Wednesday, August 25, 2004
Tired of rehashing 35-year-old war stories from the Mekong Delta? Then by all means let's fast-forward to 1980:
From the rear of the church there is the sound of a single shot. The priest crumples to the floor of the chapel fatally wounded, blood seeping from a small hole in his chest and soaking his vestments. Outside the small chapel, a bearded man armed with a .223 high-velocity weapon, is seen in the back seat of a red, four-door Volkswagen which then drives away.
The priest was Oscar Arnulfo Romero, the Archbishop of El Salvador and an outspoken champion of the poor, and he was assassinated by right-wing paramilitaries, on 24 March 1980. Though the identity of the assassin remains unknown, many of the alleged conspirators have long been identified and live on untouched, a sore that has continued to fester within Salvadoran society.
Now, more than 24 years later, a court in California will today hear evidence against one of those accused of orchestrating the murder of Archbishop Romero. That man, Alvaro Rafael Saravia, the right-hand man to the leader of El Salvador's death squads of the 1980s, has lived in the US for the past 19 years but has not been seen in public since papers were filed against him last September. The hearing will be held in his absence.
The civil action is designed to establish Mr Saravia's alleged complicity in the killings and seek damages against him. Archbishop Romero often spoke critically of the US, which supported the right-wing government of El Salvador and those of other Latin American countries in their so-called "dirty wars", training and funding paramilitary forces.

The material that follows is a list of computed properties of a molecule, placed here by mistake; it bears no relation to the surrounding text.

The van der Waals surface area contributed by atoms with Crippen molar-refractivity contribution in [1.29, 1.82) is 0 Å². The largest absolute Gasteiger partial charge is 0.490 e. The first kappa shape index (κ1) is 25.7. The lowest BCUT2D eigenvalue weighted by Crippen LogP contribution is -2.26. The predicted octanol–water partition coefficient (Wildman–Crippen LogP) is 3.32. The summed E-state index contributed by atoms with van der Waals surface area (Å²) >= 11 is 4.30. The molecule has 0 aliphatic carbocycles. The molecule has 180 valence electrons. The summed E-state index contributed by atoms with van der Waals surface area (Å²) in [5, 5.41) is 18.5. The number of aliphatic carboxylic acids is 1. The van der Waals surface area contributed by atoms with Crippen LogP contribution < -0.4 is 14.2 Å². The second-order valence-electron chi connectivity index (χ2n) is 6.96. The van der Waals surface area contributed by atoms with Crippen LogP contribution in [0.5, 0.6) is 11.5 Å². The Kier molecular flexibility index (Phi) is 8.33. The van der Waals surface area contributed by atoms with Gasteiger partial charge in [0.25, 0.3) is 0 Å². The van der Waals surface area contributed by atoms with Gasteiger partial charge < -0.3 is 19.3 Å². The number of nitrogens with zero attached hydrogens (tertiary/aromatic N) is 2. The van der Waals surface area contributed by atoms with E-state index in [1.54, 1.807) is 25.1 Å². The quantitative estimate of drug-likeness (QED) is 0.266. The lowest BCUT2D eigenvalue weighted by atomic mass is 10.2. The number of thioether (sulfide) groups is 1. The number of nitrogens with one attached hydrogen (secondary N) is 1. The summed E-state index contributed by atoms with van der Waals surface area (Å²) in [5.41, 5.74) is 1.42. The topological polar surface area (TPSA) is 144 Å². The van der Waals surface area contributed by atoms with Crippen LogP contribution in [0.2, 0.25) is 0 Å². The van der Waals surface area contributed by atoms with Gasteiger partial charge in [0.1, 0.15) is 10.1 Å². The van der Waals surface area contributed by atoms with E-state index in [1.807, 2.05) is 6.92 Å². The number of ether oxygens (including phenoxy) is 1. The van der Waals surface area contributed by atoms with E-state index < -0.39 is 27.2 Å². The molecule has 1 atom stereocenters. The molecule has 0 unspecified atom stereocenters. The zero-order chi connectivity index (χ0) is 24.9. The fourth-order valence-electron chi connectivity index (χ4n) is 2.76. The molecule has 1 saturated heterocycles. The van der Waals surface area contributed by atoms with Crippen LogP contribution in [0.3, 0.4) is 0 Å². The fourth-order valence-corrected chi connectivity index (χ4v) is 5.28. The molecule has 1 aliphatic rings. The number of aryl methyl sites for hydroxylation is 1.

Among those trained by the US was Mr Saravia's boss, the late Major Roberto D'Aubuisson who is said to have ordered the archbishop's assassination. He studied at the notorious School of the Americas, a US military college in Fort Benning, Georgia, which for decades taught counter-insurgency to more than 60,000 cadets from Latin American regimes, It was renamed in 2001 after a series of scandals, including the discovery there of stacks of torture manuals . . . .
Mr Eisenbrant [Matt Eisenbrant, litigation director of the San Francisco-based Centre for Justice and Accountability] said he hoped the civil action could lead to either the US Justice or Immigration departments bringing charges. It is understood Mr Saravia entered the US on a six-month tourist visa. "This lawsuit has unquestionably disrupted Saravia's life," he said. "And it ensures he cannot live openly in the US for fear his victims could seize his assets and he could be arrested and prosecuted for alleged immigration violations." Nico van Aelstyn, a partner with the law firm Heller, Ehrman, White and McAuliffe, who is helping to bring the case, said: "The assassination of Archbishop Romero was one of the most outrageous single crimes of the last quarter of the 20th century. Given that one of the [suspects] has lived in the US for [at least] 17 years, we Americans have an obligation to bring him to justice. We hope this lawsuit will encourage additional witnesses to come forward with evidence that will enable the courts to bring to justice all those responsible for the crime."